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SUICIDE PREVENTION



If your friend or family member is considering suicide, there’s plenty you can do to help save a life. Suicide should be seen as a desperate attempt to escape suffering and the unbearable pain.


According to WHO approximately ~1 million people die each year from suicide. It’s difficult for you to understand why people commit suicide, unless you have experienced the grips of depression yourself. When clenched by feelings of self hatred, hopelessness,helplessness and worthlessness , a suicidal person can’t see any other way other than death.They wish there was an alternative to suicide, but they just can’t see one.



The best way to prevent suicide is to recognize these warning signs and know how to respond if you spot them. If you believe that a friend or family member is suicidal, you can play a role in suicide prevention by pointing out the alternatives, showing that you care, and getting a psychiatrist or psychologist involved.


Warning signs for suicide

  • Any talk about suicide, dying, or self-harm, such as “I wish I hadn’t been born,” “If I see you again…” and “I’d be better off dead.”


  • Preoccupation with death – Unusual focus on death, dying, or violence. Writing poems or stories about death.


  • Self-destructive behavior – Increased alcohol or drug use, reckless driving, unsafe sex. Taking unnecessary risks as if they have a “death wish.”


  • Seeking out things that could be used in a suicide attempt, such as weapons and drugs.


  • Hopelessness is a strong predictor of suicide. No hope for the future – Feelings of helplessness, hopelessness, and being trapped. Belief that things will never get better or change. People who feel hopeless may talk about “unbearable” feelings, predict a bleak future, and say that they have nothing to look forward to.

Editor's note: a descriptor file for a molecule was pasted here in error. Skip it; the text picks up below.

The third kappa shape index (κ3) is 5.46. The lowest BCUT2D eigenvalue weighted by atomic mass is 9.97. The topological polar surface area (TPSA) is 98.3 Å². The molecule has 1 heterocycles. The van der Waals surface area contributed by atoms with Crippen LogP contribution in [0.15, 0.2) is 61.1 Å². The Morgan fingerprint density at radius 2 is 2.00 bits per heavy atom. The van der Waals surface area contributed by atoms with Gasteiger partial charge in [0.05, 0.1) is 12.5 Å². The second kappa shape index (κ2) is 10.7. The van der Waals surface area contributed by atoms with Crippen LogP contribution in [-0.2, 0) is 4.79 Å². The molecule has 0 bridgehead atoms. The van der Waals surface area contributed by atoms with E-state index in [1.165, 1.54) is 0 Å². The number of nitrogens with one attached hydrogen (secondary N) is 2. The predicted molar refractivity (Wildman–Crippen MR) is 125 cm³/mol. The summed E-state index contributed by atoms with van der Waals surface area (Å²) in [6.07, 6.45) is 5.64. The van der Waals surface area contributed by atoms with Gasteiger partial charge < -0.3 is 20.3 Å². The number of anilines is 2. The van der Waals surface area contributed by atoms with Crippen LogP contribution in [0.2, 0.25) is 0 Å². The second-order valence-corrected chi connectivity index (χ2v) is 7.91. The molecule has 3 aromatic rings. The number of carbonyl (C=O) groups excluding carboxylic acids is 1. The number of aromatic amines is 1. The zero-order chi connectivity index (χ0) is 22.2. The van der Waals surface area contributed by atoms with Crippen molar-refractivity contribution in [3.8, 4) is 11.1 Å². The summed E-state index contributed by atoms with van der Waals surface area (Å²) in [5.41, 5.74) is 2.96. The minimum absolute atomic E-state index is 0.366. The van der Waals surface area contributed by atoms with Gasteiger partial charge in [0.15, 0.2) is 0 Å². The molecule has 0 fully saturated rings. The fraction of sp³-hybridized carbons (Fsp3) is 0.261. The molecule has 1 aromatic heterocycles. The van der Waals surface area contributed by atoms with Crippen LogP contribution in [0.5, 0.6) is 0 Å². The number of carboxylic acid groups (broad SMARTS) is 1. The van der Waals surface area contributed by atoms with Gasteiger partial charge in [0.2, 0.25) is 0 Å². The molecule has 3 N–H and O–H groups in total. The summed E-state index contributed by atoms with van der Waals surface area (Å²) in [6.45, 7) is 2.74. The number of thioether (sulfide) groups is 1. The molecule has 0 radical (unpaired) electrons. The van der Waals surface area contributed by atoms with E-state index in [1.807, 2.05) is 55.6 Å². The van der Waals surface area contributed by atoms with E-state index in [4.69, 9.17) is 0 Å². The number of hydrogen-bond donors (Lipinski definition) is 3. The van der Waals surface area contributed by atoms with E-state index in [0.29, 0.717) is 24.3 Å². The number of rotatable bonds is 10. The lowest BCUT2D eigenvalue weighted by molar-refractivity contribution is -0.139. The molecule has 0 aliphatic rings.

• Sudden personality changes, such as switching from outgoing to withdrawn or well-behaved to rebellious.


  • Loss of interest in day-to-day activities, neglect his or her appearance, changes in eating or sleeping habits


  • Self-loathing, self-hatred – Feelings of worthlessness, guilt, shame, and self-hatred. Feeling like a burden (“Everyone would be better off without me”).


  • Getting affairs in order – Making out a will. Giving away prized possessions. Making arrangements for family members


  • Saying goodbye – Unusual or unexpected visits or calls to family and friends. Saying goodbye to people as if they won’t be seen again.


  • Withdrawing from others – Withdrawing from friends and family. Increasing social isolation. Desire to be left alone.


  • Sudden sense of calm – A sudden sense of calm and happiness after being extremely depressed can mean that the person has made a decision to attempt suicide.


These signals are even more dangerous if the person has a mood disorder such as depression or bipolar disorder, suffers from alcohol dependence, has previously attempted suicide, or has a family history of suicide.


If you spot the warning signs of suicide in someone you care about, you may wonder if it’s a good idea to say anything. What if you’re wrong? What if the person gets angry? In such situations, it’s natural to feel uncomfortable or afraid. But anyone who talks about suicide or shows other warning signs needs immediate help—the sooner the better.


Respond quickly in a crisis!


If a friend or family member tells you that he or she is thinking about death or suicide, it’s important to evaluate the immediate danger the person is in. Those at the highest risk for committing suicide in the near future have a specific suicide PLAN, the MEANS to carry out the plan, a TIME SET for doing it, and an INTENTION to do it.


The following questions can help you assess the immediate risk for suicide: